To the extent that the prioritization of convenience is a bigger issue for the Millennial generation, then those of us in pediatric health care need to be especially ready to address this, as the Millennials are the parents of our patients.  And they aren’t willing to wait for what they want.


Choices

June 17, 2016

CHW LogoThe first time I saw a TV ad for a prescription medication (direct-to-consumer advertising was made legal in 1985), I was appalled.  Not only because of the long list of potential side effects – which as I recall included both flatulence and death) – but the whole concept that companies would try to market something as complex as a drug the same way they would treat floor wax or breakfast cereal.   Health care is not a consumer good!

Well, it’s become clear that health care is, in fact, a consumer good, and those of us who provide health care need to accept that and understand how consumers make decisions about it.  Even when we grudgingly admit that people may be doing some “shopping” for their medical care, we tend to think that health care is still very different.  In some ways that is certainly true.  For example, measuring and reporting on quality is far more challenging in health care.  And there is considerably less ability for consumers to get information on medical cost than for almost any other product or service.  But as a 2015 McKinsey study showed, the factors used by consumers to rate health care and non-health care companies are nearly identical: the top 4 were (in order) customer service, “delivering on expectations,” convenience, and “offering great value.”

It may be that these other factors are merely proxies for actual quality measures.  As noted in a Deloitte report:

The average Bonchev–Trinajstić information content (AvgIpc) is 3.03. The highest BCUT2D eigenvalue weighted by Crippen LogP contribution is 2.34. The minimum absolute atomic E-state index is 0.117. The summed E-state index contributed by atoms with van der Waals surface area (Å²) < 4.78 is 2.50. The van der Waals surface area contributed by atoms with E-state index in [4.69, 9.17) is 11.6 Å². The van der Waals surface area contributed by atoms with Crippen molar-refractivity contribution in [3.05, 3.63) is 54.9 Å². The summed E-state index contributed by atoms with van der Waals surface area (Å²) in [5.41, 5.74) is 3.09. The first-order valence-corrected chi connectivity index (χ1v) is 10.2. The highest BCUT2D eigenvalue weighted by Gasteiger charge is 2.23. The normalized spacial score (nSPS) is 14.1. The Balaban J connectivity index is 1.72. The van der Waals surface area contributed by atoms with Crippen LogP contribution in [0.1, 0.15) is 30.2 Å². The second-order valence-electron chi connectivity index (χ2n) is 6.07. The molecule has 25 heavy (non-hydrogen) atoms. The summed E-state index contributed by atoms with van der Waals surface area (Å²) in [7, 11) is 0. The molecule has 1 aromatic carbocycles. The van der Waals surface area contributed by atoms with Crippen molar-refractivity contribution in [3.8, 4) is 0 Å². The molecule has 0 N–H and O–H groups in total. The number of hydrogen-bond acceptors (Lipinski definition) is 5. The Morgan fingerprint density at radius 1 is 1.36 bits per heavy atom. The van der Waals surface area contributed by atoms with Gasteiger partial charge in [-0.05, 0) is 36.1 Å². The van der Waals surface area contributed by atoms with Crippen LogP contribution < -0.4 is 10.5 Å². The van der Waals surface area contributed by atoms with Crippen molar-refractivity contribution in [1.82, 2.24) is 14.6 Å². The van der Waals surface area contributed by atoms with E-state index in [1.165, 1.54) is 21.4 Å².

Quality tends to be defined with professionals in mind. In lieu of understanding clinical quality, consumers may substitute cost, convenience, and customer experience for quality. Consumers may well equate quality with cost, assuming a direct relationship between the two.

Certainly, health providers like to think that when it comes to picking a doctor or hospital, quality is most important and trumps everything else.  But maybe not so much.  Another McKinsey study found that although patients stated that clinical outcome was most important to them, experience was actually more highly correlated with willingness to choose that provider again.  And cost is increasingly a factor.  In a 2015 survey by FAIR Health, 48% of all respondents indicated they always or usually considered cost when selecting a doctor.  And despite a widespread belief that cost is no barrier when it comes to health care for children, it actually appears to be more important for the generation with kids.  In this survey, cost was more often cited as a key factor for those age 18-44 (58%), those with children (56%), and women (53%).